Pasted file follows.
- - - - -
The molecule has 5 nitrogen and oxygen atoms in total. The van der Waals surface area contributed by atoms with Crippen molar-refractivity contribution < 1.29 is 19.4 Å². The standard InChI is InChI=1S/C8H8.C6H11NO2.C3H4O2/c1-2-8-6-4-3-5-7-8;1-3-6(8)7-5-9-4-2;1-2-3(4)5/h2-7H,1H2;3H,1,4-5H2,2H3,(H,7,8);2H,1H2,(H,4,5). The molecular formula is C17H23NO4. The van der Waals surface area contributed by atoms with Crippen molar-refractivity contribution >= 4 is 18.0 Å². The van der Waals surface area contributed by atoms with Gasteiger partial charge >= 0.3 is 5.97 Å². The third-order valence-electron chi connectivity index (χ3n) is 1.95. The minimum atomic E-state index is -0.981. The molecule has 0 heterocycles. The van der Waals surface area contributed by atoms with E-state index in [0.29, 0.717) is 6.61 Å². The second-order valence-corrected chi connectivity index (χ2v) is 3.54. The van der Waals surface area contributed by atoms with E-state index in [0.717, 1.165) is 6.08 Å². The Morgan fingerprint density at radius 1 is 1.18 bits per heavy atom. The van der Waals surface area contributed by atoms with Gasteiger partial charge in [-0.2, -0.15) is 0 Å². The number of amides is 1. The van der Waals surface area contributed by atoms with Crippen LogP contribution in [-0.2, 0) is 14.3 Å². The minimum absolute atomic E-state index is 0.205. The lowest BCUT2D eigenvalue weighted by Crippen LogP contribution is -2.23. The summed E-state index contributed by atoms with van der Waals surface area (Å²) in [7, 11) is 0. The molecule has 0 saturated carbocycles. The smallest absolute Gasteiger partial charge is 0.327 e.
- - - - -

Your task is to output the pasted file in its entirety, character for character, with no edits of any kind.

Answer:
The molecule has 5 nitrogen and oxygen atoms in total. The van der Waals surface area contributed by atoms with Crippen molar-refractivity contribution < 1.29 is 19.4 Å². The standard InChI is InChI=1S/C8H8.C6H11NO2.C3H4O2/c1-2-8-6-4-3-5-7-8;1-3-6(8)7-5-9-4-2;1-2-3(4)5/h2-7H,1H2;3H,1,4-5H2,2H3,(H,7,8);2H,1H2,(H,4,5). The molecular formula is C17H23NO4. The van der Waals surface area contributed by atoms with Crippen molar-refractivity contribution >= 4 is 18.0 Å². The van der Waals surface area contributed by atoms with Gasteiger partial charge >= 0.3 is 5.97 Å². The third-order valence-electron chi connectivity index (χ3n) is 1.95. The minimum atomic E-state index is -0.981. The molecule has 0 heterocycles. The van der Waals surface area contributed by atoms with E-state index in [0.29, 0.717) is 6.61 Å². The second-order valence-corrected chi connectivity index (χ2v) is 3.54. The van der Waals surface area contributed by atoms with E-state index in [0.717, 1.165) is 6.08 Å². The Morgan fingerprint density at radius 1 is 1.18 bits per heavy atom. The van der Waals surface area contributed by atoms with Gasteiger partial charge in [-0.2, -0.15) is 0 Å². The number of amides is 1. The van der Waals surface area contributed by atoms with Crippen LogP contribution in [-0.2, 0) is 14.3 Å². The minimum absolute atomic E-state index is 0.205. The lowest BCUT2D eigenvalue weighted by Crippen LogP contribution is -2.23. The summed E-state index contributed by atoms with van der Waals surface area (Å²) in [7, 11) is 0. The molecule has 0 saturated carbocycles. The smallest absolute Gasteiger partial charge is 0.327 e.